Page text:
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McQ

Theatrical release poster
Directed by John Sturges
Produced by Arthur Gardner
Jules V. Levy
Written by Lawrence Roman
Starring John Wayne
Eddie Albert
Diana Muldaur
Colleen Dewhurst
Clu Gulager
Music by Elmer Bernstein
Cinematography Harry Stradling Jr.
Editing by William H. Ziegler
Studio Batjac Productions
Distributed by Warner Bros.
Release date(s) February 6, 1974
Running time 111 min.
Country United States
Language English

McQ is a 1974 crime drama starring John Wayne, Eddie Albert, Diana Muldaur, and Colleen Dewhurst. The film made extensive use of actual Seattle locations. The beach scenes were filmed on the Pacific coast at Moclips.

The film features a young Roger E. Mosley as a police informer, Clu Gulager of The Hidden, A Nightmare on Elm Street 2 and The Return of the Living Dead as a corrupt police detective, Colleen Dewhurst as a cocaine addict and Al Lettieri as the most visible villain of the film, the drug king Santiago, in one of Lettieri's final roles.

Wayne had been passed over for the lead in Dirty Harry a few years prior to this film.[1] The producers of that film chose Seattle as its location in an earlier version of the script; it was later changed to San Francisco when Clint Eastwood became connected with the project. The film also has a dramatic car chase, with Wayne in a green 1973 Pontiac Firebird Trans Am, influenced by Steve McQueen in Bullitt.[2]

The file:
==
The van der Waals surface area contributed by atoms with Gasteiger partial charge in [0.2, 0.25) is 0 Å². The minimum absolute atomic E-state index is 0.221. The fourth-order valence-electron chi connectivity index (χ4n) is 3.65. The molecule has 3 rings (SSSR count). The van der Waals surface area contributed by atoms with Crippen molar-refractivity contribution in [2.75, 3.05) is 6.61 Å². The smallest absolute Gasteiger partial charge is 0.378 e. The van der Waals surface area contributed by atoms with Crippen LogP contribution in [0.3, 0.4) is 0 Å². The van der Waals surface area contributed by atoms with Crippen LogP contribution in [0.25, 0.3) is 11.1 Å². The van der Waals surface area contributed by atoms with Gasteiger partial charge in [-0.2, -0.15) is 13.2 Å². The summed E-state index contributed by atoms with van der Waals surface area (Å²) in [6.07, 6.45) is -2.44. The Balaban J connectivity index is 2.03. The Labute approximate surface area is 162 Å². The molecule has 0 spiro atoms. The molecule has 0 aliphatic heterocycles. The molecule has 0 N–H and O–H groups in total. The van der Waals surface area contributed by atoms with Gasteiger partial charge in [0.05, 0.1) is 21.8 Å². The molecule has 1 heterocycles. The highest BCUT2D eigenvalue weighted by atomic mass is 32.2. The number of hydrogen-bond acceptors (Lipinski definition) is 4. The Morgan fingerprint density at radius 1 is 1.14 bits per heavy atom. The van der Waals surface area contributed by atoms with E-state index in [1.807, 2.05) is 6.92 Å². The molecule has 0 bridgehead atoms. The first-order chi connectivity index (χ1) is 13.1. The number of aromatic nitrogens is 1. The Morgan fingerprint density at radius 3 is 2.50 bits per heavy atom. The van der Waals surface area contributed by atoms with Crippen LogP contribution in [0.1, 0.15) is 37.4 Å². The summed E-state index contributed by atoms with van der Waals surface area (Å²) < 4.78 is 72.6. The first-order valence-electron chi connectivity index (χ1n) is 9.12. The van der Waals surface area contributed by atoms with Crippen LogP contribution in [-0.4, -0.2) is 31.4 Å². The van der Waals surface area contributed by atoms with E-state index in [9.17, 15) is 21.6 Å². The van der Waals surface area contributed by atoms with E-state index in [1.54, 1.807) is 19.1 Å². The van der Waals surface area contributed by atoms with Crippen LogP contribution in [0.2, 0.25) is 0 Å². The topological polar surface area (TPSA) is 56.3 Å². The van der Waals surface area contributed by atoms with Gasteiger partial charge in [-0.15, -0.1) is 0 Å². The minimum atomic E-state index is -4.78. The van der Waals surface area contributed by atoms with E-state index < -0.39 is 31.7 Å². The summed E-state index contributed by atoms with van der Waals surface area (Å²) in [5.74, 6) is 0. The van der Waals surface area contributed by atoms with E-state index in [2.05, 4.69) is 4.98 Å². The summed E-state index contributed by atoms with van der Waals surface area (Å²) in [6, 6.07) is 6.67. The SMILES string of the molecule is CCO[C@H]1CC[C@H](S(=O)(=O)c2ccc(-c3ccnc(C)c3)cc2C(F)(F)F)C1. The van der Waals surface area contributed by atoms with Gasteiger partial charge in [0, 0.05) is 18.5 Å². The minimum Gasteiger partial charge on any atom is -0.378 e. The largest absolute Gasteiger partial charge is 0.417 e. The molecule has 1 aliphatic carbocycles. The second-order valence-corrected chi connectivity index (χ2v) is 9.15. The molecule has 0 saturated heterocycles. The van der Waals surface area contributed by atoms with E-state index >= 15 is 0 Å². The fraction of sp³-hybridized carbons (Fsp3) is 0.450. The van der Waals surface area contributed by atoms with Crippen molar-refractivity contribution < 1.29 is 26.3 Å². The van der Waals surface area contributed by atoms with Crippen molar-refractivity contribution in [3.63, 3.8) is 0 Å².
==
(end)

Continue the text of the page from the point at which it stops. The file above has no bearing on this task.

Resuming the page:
One of Wayne's more famous lines from this movie was after the character of Lon McQ was trapped inside of his car after it was crushed between two large trucks, he states to one of the reporting officers: "I'm up to my ass in gas."

Contents

Plot

Lieutenant Lon McQ (Wayne), a detective with the Seattle Police Department, investigates the murder of his longtime friend and partner, Sgt. Stan Boyle. The police department initially thinks that Boyle was shot by counterculture radicals. McQ thinks it was a hit by crime chief Manny Santiago. Interference from his superior over his pursuit of Santiago causes him to tender his resignation so he can investigate the case privately. He ultimately finds corruption in the police department related to confiscated illegal drugs when a shipment slated for destruction is hijacked by Santiago but both men discover the powder to be sugar. An attenpt on McQ's life leads to the wrecking of his car and eventually leads McQ to discover the real criminals behind the running as well as the killings of Boyle and two other officers, leading to a climatic chase along a beach.

Cast

Reaction

One other noteworthy element of the film was its introduction of the MAC-10 submachine gun to the general public and creating a demand for it.[3]

Notes

  1. ^ Dowell, Pat. - "John Wayne, Man and Myth". - (book review of: John Wayne, American by Randy Roberts and James S. Olson). - Washington Post. - September 25, 1995. - Retrieved: 2008-08-05
  2. ^ Clark, Mike - "Behind the scenes with John Wayne". - USA Today. - May 22, 2007. - Retrieved: 2008-08-05
  3. ^ Larson, Erik (January 1993). "The Story of a Gun". The Atlantic Monthly (The Atlantic Monthly Group). http://www.theatlantic.com/politics/crime/larsgun.htm. 

See also

External links

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